Edgecumbe College - 29/11/2016

Findings

The Edgecumbe College community is positive about the increased opportunities for students and staff that should arise from the imminent major upgrade of property and resources. Trustees, college leaders and staff have a shared commitment to continuing the improvements to educational provision and levels of students' success.

ERO is likely to carry out the next review in three years.

1 Context

What are the important features of this school that have an impact on student learning?

Edgecumbe College is a co-educational secondary school providing education for students in Years 9 to 13 from the township of Edgecumbe and surrounding rural and coastal areas. The roll has remained stable since the 2013 ERO review and is currently 233 students. The majority of students identify as Māori and a significant proportion whakapapa to Ngāti Awa.

The principal and senior managers continue to provide strong, coherent and positive educational leadership for the college community. The board benefits from the continuity provided by the chairperson. The 2016 board elections resulted in several new trustees being elected. They bring considerable prior experience in school governance and an appropriate range of expertise to their roles. The board is actively considering its membership of a Community of Learners (CoL) with a group of contributing schools in the area. Substantial property upgrades are to begin in 2017, and these have the potential to positively impact on the quality of education that students, staff and the community can experience.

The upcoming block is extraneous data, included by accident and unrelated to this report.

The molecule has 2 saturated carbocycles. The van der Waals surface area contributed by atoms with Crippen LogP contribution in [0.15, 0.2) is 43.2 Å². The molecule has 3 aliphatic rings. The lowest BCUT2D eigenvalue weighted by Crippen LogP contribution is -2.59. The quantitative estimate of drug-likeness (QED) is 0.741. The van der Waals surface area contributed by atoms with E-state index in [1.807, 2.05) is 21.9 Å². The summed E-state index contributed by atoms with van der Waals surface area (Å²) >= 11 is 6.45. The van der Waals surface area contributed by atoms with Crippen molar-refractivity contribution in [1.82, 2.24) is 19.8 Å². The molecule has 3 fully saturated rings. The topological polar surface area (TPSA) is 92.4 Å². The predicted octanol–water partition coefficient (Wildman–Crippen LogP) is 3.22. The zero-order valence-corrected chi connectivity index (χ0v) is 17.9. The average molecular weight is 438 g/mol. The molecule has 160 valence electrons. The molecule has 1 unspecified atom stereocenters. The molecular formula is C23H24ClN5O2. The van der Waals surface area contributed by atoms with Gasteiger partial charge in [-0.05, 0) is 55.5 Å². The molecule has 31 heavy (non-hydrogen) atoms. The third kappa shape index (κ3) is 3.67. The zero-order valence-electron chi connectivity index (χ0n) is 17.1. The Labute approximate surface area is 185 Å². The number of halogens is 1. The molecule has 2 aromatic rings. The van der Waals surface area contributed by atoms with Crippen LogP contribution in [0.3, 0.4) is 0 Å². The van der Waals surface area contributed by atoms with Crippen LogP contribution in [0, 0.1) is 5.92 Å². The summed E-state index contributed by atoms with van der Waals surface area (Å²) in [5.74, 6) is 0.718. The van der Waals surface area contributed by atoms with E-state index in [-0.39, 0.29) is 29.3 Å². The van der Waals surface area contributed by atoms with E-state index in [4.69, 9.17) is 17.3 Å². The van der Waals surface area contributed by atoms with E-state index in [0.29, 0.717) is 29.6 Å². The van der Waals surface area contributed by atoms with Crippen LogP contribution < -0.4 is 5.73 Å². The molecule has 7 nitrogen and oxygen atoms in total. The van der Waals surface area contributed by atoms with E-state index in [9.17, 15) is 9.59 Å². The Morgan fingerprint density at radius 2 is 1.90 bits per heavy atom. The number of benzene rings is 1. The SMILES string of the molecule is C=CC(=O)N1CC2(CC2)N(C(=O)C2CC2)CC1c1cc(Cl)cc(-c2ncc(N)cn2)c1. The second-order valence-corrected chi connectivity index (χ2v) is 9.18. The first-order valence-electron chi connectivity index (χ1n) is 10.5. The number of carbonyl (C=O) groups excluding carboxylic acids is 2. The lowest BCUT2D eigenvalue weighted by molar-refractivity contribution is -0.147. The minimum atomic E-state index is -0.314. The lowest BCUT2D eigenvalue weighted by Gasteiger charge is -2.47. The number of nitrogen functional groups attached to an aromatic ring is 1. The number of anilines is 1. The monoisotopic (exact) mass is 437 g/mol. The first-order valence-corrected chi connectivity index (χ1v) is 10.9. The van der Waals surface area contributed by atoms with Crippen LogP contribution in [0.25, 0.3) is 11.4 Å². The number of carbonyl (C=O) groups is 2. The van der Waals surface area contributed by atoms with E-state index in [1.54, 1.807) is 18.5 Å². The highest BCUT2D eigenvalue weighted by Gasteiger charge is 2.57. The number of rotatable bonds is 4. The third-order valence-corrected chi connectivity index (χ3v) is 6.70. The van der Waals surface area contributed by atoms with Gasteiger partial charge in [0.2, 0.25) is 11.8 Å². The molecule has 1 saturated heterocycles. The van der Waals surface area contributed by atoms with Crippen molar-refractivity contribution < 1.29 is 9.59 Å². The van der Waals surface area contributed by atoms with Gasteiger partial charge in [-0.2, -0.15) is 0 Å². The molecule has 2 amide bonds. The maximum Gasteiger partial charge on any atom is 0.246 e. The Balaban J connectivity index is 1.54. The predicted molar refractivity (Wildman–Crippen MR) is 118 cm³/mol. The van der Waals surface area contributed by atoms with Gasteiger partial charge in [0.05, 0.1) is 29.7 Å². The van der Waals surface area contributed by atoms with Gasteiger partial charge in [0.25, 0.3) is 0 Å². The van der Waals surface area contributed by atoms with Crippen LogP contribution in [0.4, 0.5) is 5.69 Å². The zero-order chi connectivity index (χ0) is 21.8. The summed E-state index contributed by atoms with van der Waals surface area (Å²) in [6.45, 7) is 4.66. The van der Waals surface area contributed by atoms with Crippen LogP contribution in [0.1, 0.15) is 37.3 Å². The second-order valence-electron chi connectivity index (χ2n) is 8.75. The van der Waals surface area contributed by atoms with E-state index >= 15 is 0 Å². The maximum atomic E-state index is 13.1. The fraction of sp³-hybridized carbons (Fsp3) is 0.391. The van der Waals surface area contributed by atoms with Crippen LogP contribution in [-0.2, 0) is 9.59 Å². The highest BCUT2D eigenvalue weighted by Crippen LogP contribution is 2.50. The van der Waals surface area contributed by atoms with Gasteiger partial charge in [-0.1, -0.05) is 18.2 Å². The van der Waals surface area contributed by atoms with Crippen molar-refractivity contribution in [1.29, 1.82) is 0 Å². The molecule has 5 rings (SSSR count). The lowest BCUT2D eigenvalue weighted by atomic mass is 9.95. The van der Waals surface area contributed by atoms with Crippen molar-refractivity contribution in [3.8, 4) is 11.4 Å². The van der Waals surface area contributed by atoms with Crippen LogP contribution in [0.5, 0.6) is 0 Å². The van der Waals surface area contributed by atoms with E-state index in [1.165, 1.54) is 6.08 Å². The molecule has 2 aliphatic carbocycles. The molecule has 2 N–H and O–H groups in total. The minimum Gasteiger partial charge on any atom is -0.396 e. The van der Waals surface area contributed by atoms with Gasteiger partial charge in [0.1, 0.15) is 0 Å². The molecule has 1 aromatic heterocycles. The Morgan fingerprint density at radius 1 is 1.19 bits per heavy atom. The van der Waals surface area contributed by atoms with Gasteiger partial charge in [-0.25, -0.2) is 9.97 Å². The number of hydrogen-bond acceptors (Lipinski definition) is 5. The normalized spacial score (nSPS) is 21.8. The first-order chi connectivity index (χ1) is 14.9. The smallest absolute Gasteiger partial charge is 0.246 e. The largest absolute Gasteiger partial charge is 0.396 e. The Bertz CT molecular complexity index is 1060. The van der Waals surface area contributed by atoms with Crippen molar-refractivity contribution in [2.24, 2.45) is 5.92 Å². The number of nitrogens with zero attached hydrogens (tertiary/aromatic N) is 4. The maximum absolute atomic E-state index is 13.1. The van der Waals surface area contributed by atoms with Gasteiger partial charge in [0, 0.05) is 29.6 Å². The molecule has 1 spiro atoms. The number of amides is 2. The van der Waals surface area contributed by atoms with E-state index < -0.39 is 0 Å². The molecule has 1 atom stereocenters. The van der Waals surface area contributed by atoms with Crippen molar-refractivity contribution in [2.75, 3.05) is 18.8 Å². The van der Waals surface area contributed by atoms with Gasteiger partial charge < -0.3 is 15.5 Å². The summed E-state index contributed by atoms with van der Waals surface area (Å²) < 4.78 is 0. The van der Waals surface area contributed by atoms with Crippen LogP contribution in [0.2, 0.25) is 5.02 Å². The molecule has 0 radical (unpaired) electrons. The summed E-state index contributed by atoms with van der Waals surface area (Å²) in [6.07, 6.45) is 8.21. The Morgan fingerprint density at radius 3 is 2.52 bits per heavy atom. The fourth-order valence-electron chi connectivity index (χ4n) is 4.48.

The college charter mission statement is to provide quality education that meets the needs and aspirations of students, staff, whānau and community. The core values are expressed as the acronym WIRED, which stands for whanaungatanga, integrity, respect, excellence and determination.

The college has made positive progress in response to the recommendations in the 2013 ERO report. Professional development has had a sustained focus on teaching and learning, and is well supported by a strengthened performance management process, which promotes teacher reflection on practice.

2 Learning

How well does this school use achievement information to make positive changes to learners’ engagement, progress and achievement?

The college is continuing to strengthen its use of achievement information in the senior area to make positive changes to learners’ engagement, progress and achievement. While there have been positive changes to the management of assessment at Years 9 and 10, further review and development in this area is needed to improve learning outcomes for these students.

Senior managers gather background information from contributing schools on students entering Year 9, to group them in teaching classes. This information is well used by the pastoral team to identify and support students who need additional help to make a successful transition to secondary education. Senior managers recognise that strengthening the two-way exchange of achievement information and curriculum expertise between contributing schools and the college has significant potential for improving education outcomes for students.

Achievement information is gathered from standardised testing of Years 9 and 10 students early in Term 1. The pastoral team make effective use of this data to identify students requiring additional support or extension in their learning. Curriculum leaders and teachers have undertaken professional development to strengthen their use of achievement information to respond effectively to the diverse learning needs of students in their classes. The sharing of achievement information with students and their families and whānau to support effective learning partnerships is an area for further development.